Many thanks to you and your amazing crew!

All I can say…. YOU ARE AWESOME!!!

Loving the updates. It’s like Educator is a playground now. Lots to explore and discover.

Thanks so much for the response and to even entertain our suggestions. I’m looking forward to the evolution!

I saw it tonight while grading and flipped! Yes!!!! I love it! Thank you!

MAGIC!!! That’s perfect, Ucompass geniuses!

That list above just scratches the surface. Do us a favor? Keep visiting our Facebook page when a brilliant idea rises on your horizon. We know what to do with them.

The person who receives the most favors is the one who knows how to return them.
~ Publilius Syrus


Find A Kid!

Editorial note: It’s good to hear more than one voice. I’ve been thinking about opening this door to others to write something of significance to share in this community. I shared this idea with someone you probably know. She presented me this morning with what follows. It reminded me of you, of your passion, and our shared mission.
~ Peter

This is the blog Peter won’t write.

If you follow him, it is the one post you should read this month. If you read here faithfully, I imagine you know Peter as the voice behind the Ucompass blog, the voice that speaks for the customer, and the voice that represents the teacher. You likely picture him sitting or standing behind a monitor typing away, often introducing a new function in Educator. Since January, 2013, every Thursday like clockwork, he talks to you from this site and teaches you the secrets of Educator that continue to evolve in order to make your jobs technologically simpler, more efficient and more engaging. He also shows you how Educator plays a role in student success. You probably think of him as the voice of your LMS.

Like all of us, however, Peter is not just one-dimensional, and once again, this past weekend I was reminded of who he really is and what he really does and why he does it …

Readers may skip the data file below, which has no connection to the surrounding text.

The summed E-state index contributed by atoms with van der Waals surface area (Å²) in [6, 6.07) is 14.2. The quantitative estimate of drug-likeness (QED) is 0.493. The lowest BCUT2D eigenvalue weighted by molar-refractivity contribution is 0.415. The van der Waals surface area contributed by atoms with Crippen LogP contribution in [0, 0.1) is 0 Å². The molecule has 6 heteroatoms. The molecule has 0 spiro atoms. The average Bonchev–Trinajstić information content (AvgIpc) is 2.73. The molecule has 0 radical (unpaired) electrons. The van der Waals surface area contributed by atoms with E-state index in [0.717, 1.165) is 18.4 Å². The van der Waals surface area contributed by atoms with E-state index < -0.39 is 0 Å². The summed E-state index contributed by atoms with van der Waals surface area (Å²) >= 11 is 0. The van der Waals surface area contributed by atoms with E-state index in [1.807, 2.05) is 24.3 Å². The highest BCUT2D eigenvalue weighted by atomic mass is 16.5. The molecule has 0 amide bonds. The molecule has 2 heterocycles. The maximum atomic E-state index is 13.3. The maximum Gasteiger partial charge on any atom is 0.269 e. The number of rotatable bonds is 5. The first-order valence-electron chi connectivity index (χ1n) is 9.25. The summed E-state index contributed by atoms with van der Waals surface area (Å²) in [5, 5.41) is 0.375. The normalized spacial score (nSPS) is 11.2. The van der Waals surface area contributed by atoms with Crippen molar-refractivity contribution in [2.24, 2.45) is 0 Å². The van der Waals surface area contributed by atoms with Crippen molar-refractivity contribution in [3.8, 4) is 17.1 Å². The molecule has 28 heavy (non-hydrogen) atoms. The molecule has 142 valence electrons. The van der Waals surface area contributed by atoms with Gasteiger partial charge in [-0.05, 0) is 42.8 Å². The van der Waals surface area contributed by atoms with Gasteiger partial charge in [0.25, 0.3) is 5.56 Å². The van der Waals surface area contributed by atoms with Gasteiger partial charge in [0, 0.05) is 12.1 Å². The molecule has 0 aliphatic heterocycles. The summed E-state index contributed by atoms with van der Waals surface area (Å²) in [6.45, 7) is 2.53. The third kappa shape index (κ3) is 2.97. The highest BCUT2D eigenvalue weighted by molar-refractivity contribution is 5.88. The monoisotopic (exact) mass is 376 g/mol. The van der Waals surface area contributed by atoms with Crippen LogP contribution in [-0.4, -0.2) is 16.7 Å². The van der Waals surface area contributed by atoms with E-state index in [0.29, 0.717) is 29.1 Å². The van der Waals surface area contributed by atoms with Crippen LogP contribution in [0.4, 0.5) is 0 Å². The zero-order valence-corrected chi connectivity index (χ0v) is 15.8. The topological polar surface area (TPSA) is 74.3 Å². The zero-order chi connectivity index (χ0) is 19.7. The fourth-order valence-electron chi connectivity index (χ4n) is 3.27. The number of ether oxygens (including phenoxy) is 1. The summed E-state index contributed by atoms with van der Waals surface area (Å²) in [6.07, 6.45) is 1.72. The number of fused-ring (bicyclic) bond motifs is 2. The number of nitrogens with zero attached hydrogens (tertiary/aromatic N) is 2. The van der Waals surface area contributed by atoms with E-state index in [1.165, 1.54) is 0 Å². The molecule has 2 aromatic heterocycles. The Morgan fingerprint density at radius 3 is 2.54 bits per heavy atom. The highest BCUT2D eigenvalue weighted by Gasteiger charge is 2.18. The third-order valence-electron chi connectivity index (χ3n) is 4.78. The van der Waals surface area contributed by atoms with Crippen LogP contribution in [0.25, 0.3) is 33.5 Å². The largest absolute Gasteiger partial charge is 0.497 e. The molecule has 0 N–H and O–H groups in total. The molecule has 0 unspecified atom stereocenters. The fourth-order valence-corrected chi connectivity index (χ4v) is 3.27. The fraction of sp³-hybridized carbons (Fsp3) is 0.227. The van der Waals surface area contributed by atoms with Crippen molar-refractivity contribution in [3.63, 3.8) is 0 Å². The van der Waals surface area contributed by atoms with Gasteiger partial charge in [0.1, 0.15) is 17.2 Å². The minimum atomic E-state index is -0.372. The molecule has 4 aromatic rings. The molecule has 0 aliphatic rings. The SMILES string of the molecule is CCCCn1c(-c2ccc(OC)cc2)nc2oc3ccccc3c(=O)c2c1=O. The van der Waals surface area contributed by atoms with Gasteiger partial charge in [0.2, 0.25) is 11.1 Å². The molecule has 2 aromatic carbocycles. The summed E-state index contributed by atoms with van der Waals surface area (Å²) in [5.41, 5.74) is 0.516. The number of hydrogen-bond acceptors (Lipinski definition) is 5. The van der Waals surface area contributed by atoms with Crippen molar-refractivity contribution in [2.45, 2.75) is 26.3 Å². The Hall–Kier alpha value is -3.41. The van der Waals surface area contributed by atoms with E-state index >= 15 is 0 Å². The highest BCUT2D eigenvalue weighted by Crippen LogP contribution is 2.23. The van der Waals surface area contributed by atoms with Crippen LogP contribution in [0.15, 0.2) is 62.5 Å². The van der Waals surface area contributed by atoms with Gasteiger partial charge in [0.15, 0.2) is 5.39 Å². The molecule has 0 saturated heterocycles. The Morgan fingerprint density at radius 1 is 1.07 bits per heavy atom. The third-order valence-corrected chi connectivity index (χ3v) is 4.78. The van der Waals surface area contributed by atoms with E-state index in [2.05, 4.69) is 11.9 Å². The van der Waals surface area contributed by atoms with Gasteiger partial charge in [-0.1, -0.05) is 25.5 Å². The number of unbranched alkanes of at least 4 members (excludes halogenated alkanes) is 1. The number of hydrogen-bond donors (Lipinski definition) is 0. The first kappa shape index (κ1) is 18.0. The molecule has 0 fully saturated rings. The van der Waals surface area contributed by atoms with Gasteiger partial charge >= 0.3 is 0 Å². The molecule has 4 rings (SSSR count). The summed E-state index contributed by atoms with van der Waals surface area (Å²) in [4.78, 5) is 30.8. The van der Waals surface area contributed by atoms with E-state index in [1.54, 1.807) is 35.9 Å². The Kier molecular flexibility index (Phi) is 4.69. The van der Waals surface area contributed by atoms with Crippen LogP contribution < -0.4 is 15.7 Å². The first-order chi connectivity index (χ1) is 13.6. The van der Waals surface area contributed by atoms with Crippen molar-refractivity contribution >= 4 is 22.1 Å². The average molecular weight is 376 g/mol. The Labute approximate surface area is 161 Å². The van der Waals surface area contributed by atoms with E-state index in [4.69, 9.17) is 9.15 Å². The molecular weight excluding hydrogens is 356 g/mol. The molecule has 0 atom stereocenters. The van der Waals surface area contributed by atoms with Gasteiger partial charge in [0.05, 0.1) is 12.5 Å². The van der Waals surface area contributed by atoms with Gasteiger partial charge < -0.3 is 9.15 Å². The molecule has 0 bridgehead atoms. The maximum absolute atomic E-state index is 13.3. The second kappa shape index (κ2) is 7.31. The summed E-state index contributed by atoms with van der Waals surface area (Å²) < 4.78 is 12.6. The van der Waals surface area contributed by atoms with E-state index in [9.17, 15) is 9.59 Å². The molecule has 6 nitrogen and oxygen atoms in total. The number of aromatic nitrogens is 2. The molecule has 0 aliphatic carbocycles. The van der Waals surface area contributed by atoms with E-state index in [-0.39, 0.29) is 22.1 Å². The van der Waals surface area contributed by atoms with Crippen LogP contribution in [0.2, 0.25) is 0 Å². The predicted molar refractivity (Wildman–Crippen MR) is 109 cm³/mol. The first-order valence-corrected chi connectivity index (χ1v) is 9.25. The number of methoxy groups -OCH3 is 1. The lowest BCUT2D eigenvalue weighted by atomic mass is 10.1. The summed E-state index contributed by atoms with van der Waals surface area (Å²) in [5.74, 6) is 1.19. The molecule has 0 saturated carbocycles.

We had agreed, after talking about it for over a year, to really, really, really clean out our garage that had become a home for wayward spiders and a timeshare destination for wasps and junk that no one could quite throw away. The mess had grown over the years and one corner of the garage had been designated as Peter’s dream corner.

Flagler Rams flying field

Flagler Rams flying field

Eight years ago, when we moved into this house, he had lovingly set up that corner with his remote control model planes and all the accouterment to design, build and fly those models.

For eight years, he had held onto the dream, while the dream collected dust in his little corner of the garage.

Twice in all those years, he visited the airfield, but he just never quite had the time to get back into his hobby.

Fast forward to a few days ago. Finally, he was ready to admit that the dream hobby was from days gone by, and he just would not be rebuilding that corner of his life. He packed the trunk to overflowing, loaded the back seat, stacking planes and parts and tools to the car’s ceiling and shoved the overflow into the passenger seat.